⦿ In agitation, emotional/physical pain, and sense of futility, I am tempted, but only ever so slightly, to quit. I remind myself that breakthroughs, achievements, and rare outcomes flow from difficult work, from those who overcome the barriers—not through imposition of force or control of the self, but through determined and focused use of will and faith that persists through challenges.
⦿ My mind creates such misery.
⦿ Rivulets of hope spring up in the trenches of pain.
⦿ I miss Trisha. When I could focus the mind no longer, I made it to the end of the 6pm sit by bringing to memory Trish, and our two pups, Emma Lou and Cooper. How blessed I am to share home with these three.
⦿ The absence of the phone reminds me of stories I’ve heard about the ghost limbs of amputees. I keep thinking that it’s there. Damn you, Reddit.
⦿ My back is killing me. I had never quite mastered how to sit upright well using cushions or meditation benches; and a lifetime of poor posture – both standing and sitting – does not support hours upon hours of sitting upright on the floor.
Fortunately, we can still shift positions during these initial days, so I make an adjustment here and there during the hour-long blocks. And in between the blocks, I try every combination of cushion or bench I can conceive of, in all contortions of butt cheeks and leg bones, including using a meditation bench that ate up half of my checked-in bag to bring with me.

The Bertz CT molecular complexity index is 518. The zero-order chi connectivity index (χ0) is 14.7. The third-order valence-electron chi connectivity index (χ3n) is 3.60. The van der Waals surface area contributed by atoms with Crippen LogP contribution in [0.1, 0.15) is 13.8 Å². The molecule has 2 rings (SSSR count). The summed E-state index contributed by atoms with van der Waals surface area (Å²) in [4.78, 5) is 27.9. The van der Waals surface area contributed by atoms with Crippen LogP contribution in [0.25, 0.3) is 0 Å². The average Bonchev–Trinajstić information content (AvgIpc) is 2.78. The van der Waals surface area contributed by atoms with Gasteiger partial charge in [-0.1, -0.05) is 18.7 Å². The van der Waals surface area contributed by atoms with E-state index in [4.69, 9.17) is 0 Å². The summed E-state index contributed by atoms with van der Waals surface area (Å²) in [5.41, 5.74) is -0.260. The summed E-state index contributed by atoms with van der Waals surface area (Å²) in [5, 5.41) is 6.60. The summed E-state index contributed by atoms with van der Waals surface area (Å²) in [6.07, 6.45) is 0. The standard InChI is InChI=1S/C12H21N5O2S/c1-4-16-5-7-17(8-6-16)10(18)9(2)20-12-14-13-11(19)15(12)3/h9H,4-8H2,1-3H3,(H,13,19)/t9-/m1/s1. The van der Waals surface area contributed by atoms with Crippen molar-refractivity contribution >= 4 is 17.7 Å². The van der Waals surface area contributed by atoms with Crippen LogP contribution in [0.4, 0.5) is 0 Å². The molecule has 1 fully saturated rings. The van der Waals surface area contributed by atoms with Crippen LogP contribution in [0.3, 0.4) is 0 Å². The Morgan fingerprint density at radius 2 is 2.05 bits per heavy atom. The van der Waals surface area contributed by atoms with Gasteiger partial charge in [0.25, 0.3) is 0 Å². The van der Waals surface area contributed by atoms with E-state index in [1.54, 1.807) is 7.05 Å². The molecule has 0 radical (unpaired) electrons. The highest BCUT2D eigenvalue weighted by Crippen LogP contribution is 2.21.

In these early days, most meditators are relatively still, but hearing significant shifts of position as people try to dissipate the pain of sitting for so long is also not uncommon.
⦿ And loud breathers! The hall is so silent that some loud breathers around me are not jelling with my agitated mind. But, we’re also meditating with face masks on due to the world still being somewhat in pandemic conditions. (Masks will become optional by Day 4.)
⦿ I would estimate that roughly 25% of our time in group sits was spent receiving instruction and/or “dhamma talks” from the organization’s late founder and the course’s conductor, S.N. Goenka. Each group sit begins and ends with Goenka’s audio instructions and/or chanting played over the hall’s many speakers; and each day nears its conclusion with 1.25hrs of a dhamma talk from a 1991 recorded video of the same man.
⦿ The first three days we are focused exclusively on anapana meditation. The only thing we are doing is bringing our attention to the triangular area of our nose, nostrils, and the area just above the upper lip. We are instructed to observe, observe, observe the breath. Never to control or manipulate it, just to watch it in its natural state. Is it rapid? Is it shallow? Is it agitated? Etc. By repeated and eventually sustained observation of the breath, the mind, we are told, will be made sharper, more sensitive, and more able to be with the present experience. We will do this for three entire days as prep for the actual technique of vipassana, to which we will be introduced on Day 4.